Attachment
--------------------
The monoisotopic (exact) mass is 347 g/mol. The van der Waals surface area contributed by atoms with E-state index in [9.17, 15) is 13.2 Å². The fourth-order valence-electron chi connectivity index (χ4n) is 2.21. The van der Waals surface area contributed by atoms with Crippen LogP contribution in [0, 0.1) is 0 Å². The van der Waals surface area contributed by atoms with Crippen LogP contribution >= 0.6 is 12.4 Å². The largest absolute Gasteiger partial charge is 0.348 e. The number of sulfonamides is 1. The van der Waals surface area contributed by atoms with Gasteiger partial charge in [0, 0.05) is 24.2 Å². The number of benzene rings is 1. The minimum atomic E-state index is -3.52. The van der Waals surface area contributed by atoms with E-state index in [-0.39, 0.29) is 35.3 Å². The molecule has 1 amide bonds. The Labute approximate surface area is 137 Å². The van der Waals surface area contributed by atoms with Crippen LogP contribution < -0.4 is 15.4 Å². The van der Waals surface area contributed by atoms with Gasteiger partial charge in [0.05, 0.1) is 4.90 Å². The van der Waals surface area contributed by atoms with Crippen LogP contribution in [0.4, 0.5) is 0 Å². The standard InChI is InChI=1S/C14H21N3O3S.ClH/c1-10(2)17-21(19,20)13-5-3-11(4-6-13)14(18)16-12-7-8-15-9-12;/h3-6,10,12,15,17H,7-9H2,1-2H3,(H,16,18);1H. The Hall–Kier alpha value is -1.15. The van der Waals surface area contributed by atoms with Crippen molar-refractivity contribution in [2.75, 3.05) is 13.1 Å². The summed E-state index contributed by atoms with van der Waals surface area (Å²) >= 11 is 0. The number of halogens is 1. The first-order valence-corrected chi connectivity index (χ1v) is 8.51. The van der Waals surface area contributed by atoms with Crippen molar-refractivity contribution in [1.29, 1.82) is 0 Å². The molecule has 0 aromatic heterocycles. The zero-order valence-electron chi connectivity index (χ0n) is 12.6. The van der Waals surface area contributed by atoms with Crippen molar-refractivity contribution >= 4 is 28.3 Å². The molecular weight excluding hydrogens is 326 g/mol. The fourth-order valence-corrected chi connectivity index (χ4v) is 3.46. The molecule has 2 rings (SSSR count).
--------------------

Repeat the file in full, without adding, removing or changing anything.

The monoisotopic (exact) mass is 347 g/mol. The van der Waals surface area contributed by atoms with E-state index in [9.17, 15) is 13.2 Å². The fourth-order valence-electron chi connectivity index (χ4n) is 2.21. The van der Waals surface area contributed by atoms with Crippen LogP contribution in [0, 0.1) is 0 Å². The van der Waals surface area contributed by atoms with Crippen LogP contribution >= 0.6 is 12.4 Å². The largest absolute Gasteiger partial charge is 0.348 e. The number of sulfonamides is 1. The van der Waals surface area contributed by atoms with Gasteiger partial charge in [0, 0.05) is 24.2 Å². The number of benzene rings is 1. The minimum atomic E-state index is -3.52. The van der Waals surface area contributed by atoms with E-state index in [-0.39, 0.29) is 35.3 Å². The molecule has 1 amide bonds. The Labute approximate surface area is 137 Å². The van der Waals surface area contributed by atoms with Crippen LogP contribution < -0.4 is 15.4 Å². The van der Waals surface area contributed by atoms with Gasteiger partial charge in [0.05, 0.1) is 4.90 Å². The van der Waals surface area contributed by atoms with Crippen LogP contribution in [0.4, 0.5) is 0 Å². The standard InChI is InChI=1S/C14H21N3O3S.ClH/c1-10(2)17-21(19,20)13-5-3-11(4-6-13)14(18)16-12-7-8-15-9-12;/h3-6,10,12,15,17H,7-9H2,1-2H3,(H,16,18);1H. The Hall–Kier alpha value is -1.15. The van der Waals surface area contributed by atoms with Crippen molar-refractivity contribution in [2.75, 3.05) is 13.1 Å². The summed E-state index contributed by atoms with van der Waals surface area (Å²) >= 11 is 0. The number of halogens is 1. The first-order valence-corrected chi connectivity index (χ1v) is 8.51. The van der Waals surface area contributed by atoms with Crippen molar-refractivity contribution in [1.29, 1.82) is 0 Å². The molecule has 0 aromatic heterocycles. The zero-order valence-electron chi connectivity index (χ0n) is 12.6. The van der Waals surface area contributed by atoms with Crippen molar-refractivity contribution >= 4 is 28.3 Å². The molecular weight excluding hydrogens is 326 g/mol. The fourth-order valence-corrected chi connectivity index (χ4v) is 3.46. The molecule has 2 rings (SSSR count).